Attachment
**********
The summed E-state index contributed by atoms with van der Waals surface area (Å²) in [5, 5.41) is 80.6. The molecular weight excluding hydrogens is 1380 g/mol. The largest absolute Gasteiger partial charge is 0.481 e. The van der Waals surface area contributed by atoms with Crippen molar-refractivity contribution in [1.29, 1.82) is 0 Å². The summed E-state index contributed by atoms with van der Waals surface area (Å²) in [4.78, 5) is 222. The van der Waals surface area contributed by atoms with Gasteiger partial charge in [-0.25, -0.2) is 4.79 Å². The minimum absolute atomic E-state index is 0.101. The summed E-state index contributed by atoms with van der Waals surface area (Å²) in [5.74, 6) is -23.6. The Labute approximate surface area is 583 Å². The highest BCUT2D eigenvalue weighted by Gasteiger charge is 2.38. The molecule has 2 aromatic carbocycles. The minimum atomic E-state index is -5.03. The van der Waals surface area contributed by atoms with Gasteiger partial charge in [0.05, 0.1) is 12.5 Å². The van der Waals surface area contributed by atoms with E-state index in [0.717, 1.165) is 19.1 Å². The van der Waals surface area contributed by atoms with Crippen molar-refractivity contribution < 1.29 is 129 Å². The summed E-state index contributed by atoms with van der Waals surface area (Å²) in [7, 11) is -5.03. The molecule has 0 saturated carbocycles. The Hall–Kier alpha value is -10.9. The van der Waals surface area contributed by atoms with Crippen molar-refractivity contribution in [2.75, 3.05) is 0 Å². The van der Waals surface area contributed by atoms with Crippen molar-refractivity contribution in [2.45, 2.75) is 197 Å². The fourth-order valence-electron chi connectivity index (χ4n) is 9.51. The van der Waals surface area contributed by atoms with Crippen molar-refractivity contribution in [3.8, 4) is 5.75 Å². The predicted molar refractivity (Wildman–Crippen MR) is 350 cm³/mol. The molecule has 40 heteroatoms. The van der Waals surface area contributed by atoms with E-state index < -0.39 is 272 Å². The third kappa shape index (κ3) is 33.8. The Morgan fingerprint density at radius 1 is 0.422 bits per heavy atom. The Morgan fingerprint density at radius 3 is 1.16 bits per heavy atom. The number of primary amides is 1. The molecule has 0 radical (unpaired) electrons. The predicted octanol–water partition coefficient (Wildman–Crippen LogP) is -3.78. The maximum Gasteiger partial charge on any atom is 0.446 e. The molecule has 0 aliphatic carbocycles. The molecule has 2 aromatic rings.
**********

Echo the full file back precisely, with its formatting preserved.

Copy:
The summed E-state index contributed by atoms with van der Waals surface area (Å²) in [5, 5.41) is 80.6. The molecular weight excluding hydrogens is 1380 g/mol. The largest absolute Gasteiger partial charge is 0.481 e. The van der Waals surface area contributed by atoms with Crippen molar-refractivity contribution in [1.29, 1.82) is 0 Å². The summed E-state index contributed by atoms with van der Waals surface area (Å²) in [4.78, 5) is 222. The van der Waals surface area contributed by atoms with Gasteiger partial charge in [-0.25, -0.2) is 4.79 Å². The minimum absolute atomic E-state index is 0.101. The summed E-state index contributed by atoms with van der Waals surface area (Å²) in [5.74, 6) is -23.6. The Labute approximate surface area is 583 Å². The highest BCUT2D eigenvalue weighted by Gasteiger charge is 2.38. The molecule has 2 aromatic carbocycles. The minimum atomic E-state index is -5.03. The van der Waals surface area contributed by atoms with Gasteiger partial charge in [0.05, 0.1) is 12.5 Å². The van der Waals surface area contributed by atoms with E-state index in [0.717, 1.165) is 19.1 Å². The van der Waals surface area contributed by atoms with Crippen molar-refractivity contribution < 1.29 is 129 Å². The summed E-state index contributed by atoms with van der Waals surface area (Å²) in [7, 11) is -5.03. The molecule has 0 saturated carbocycles. The Hall–Kier alpha value is -10.9. The van der Waals surface area contributed by atoms with Crippen molar-refractivity contribution in [2.75, 3.05) is 0 Å². The van der Waals surface area contributed by atoms with Crippen molar-refractivity contribution in [2.45, 2.75) is 197 Å². The fourth-order valence-electron chi connectivity index (χ4n) is 9.51. The van der Waals surface area contributed by atoms with Crippen molar-refractivity contribution in [3.8, 4) is 5.75 Å². The predicted molar refractivity (Wildman–Crippen MR) is 350 cm³/mol. The molecule has 40 heteroatoms. The van der Waals surface area contributed by atoms with E-state index < -0.39 is 272 Å². The third kappa shape index (κ3) is 33.8. The Morgan fingerprint density at radius 1 is 0.422 bits per heavy atom. The Morgan fingerprint density at radius 3 is 1.16 bits per heavy atom. The number of primary amides is 1. The molecule has 0 radical (unpaired) electrons. The predicted octanol–water partition coefficient (Wildman–Crippen LogP) is -3.78. The maximum Gasteiger partial charge on any atom is 0.446 e. The molecule has 0 aliphatic carbocycles. The molecule has 2 aromatic rings.